National Screen and Sound Archive of Wales preserves and celebrates the sound and moving image heritage of Wales, making it accessible to a wide range of users for enjoyment and learning. Its film collection reflects every aspect of the nation’s social, cultural and working life across the 20th century, giving a fascinating insight into Welsh filmmaking, both amateur and professional.
This film is part of Free
Sheep Shearing - 2nd August 1961
The hills are alive with the sound of shearing. At the end of a hard day, the team of hand shearers gather to be filmed, before the dipping.
From the collection of:
Who’d be a sheep on shearing day? Jam-packed into a narrow space, thrown into a pool, a dog evil-eyeing you from the bank, clambering out, getting blown dry by a cold wind, being fleeced by a man with sharp shears (to be fair, this bit can be quite relaxing), released back, naked, into the cold, harried by dogs and dipped in a foul-smelling liquid. Then there’s the group photo – bet you can’t even make out which one I am, with all the shearers – and those dogs! – hogging the front rows.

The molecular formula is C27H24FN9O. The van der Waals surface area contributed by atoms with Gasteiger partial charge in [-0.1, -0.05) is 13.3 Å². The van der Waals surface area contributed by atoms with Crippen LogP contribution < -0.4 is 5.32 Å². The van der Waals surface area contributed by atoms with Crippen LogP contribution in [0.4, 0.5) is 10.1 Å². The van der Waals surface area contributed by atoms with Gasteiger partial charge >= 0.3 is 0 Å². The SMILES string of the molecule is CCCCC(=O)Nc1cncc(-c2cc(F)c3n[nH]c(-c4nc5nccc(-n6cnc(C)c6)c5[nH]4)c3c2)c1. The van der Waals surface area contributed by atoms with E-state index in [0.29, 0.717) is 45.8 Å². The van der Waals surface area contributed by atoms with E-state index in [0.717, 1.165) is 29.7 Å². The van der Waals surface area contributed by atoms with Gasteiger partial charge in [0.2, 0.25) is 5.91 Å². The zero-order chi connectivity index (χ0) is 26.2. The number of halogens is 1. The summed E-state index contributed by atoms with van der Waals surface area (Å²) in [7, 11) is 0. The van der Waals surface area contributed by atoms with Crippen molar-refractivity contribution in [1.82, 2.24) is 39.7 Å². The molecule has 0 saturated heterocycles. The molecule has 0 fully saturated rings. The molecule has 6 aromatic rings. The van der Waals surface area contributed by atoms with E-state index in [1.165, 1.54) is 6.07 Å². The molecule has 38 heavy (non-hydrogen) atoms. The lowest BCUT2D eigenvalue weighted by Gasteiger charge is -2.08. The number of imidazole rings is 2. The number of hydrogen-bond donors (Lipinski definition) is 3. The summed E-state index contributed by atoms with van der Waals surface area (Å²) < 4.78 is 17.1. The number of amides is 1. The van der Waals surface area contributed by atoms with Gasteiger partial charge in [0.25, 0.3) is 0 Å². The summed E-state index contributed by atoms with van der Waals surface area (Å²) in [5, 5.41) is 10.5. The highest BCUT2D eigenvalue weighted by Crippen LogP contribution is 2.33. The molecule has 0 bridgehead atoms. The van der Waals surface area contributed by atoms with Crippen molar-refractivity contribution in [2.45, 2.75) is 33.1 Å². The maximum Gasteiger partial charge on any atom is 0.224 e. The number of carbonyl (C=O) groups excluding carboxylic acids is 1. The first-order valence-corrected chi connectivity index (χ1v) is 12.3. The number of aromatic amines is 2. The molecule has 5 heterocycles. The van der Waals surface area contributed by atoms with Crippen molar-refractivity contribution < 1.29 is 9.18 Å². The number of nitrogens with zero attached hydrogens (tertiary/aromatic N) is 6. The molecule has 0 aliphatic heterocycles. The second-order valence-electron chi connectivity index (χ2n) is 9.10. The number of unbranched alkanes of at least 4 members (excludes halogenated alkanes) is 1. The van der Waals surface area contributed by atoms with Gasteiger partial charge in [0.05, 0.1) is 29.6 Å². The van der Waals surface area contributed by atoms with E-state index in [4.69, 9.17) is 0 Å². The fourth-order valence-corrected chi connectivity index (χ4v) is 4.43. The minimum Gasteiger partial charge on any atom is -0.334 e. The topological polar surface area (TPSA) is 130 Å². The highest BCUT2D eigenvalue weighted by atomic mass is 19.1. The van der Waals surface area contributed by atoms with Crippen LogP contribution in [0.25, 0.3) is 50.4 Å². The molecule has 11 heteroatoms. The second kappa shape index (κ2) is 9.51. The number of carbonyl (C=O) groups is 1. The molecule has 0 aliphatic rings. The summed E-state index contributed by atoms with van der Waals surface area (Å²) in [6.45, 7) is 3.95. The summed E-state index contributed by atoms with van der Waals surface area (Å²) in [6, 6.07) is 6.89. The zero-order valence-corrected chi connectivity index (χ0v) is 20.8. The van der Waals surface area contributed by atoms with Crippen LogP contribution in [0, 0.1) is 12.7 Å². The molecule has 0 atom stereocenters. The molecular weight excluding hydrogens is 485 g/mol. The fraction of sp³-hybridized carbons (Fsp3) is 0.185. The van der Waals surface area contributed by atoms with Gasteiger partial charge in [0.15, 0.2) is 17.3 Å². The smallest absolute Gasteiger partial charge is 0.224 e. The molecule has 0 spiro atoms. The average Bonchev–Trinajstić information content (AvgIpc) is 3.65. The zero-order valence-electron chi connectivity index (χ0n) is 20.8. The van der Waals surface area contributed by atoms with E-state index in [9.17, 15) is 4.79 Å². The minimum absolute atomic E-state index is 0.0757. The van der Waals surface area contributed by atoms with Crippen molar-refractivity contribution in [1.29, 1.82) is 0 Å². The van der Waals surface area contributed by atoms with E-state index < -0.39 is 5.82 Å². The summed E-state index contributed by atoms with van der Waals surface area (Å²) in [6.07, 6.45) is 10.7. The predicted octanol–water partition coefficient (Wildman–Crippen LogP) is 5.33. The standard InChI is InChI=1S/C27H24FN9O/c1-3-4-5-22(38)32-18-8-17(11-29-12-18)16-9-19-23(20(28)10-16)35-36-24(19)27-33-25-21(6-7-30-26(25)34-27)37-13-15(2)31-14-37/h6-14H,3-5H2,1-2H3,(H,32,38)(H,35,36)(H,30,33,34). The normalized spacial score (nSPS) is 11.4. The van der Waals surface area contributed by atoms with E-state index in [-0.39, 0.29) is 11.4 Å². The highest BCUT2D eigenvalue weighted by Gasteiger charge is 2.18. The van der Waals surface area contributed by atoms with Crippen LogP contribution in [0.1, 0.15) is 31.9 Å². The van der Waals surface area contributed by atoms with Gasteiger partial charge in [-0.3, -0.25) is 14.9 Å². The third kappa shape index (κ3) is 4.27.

Ion Trant of Dovea Farm, Tipperary, Ireland, studied agriculture in Canada and then took up a postion at the Welsh Plant Breeding Station, Aberystwyth, where he met his future wife, Janet Owen of Maesmawr Hall, Welshpool, both of them working on developing improved grasses for upland farms with George Stapledon. The Trants farmed at Maesmawr Hall, the adjoining farm Cefn Du, and a hill farm - Esgairdraenllwyn at Llaithddu, Llandrindod. Ion created/filmed the "Country Close-Up" series for children (BBC - 1956-62) and subsequently obtained work as a freelance cameraman. As John Kerry, he provided a column for the Montgomeryshire Express on the farming life.